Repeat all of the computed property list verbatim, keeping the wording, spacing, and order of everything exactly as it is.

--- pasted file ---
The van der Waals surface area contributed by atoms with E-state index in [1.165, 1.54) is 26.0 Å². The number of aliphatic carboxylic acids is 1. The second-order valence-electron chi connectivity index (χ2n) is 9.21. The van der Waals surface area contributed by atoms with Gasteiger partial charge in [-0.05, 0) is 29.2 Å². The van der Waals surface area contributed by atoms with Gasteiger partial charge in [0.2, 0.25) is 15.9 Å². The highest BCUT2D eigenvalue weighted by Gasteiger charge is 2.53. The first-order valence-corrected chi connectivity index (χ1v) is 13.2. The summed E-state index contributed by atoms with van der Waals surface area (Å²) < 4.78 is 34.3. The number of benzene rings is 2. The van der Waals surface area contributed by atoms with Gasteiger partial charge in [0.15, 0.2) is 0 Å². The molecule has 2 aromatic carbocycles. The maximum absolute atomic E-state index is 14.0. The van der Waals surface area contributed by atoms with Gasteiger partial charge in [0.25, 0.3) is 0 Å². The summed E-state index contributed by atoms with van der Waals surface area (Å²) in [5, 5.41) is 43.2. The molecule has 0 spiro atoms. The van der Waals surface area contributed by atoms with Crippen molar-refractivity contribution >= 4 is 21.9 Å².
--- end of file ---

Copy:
The van der Waals surface area contributed by atoms with E-state index in [1.165, 1.54) is 26.0 Å². The number of aliphatic carboxylic acids is 1. The second-order valence-electron chi connectivity index (χ2n) is 9.21. The van der Waals surface area contributed by atoms with Gasteiger partial charge in [-0.05, 0) is 29.2 Å². The van der Waals surface area contributed by atoms with Gasteiger partial charge in [0.2, 0.25) is 15.9 Å². The highest BCUT2D eigenvalue weighted by Gasteiger charge is 2.53. The first-order valence-corrected chi connectivity index (χ1v) is 13.2. The summed E-state index contributed by atoms with van der Waals surface area (Å²) < 4.78 is 34.3. The number of benzene rings is 2. The van der Waals surface area contributed by atoms with Gasteiger partial charge in [0.15, 0.2) is 0 Å². The molecule has 2 aromatic carbocycles. The maximum absolute atomic E-state index is 14.0. The van der Waals surface area contributed by atoms with Gasteiger partial charge in [0.25, 0.3) is 0 Å². The summed E-state index contributed by atoms with van der Waals surface area (Å²) in [5, 5.41) is 43.2. The molecule has 0 spiro atoms. The van der Waals surface area contributed by atoms with Crippen molar-refractivity contribution >= 4 is 21.9 Å².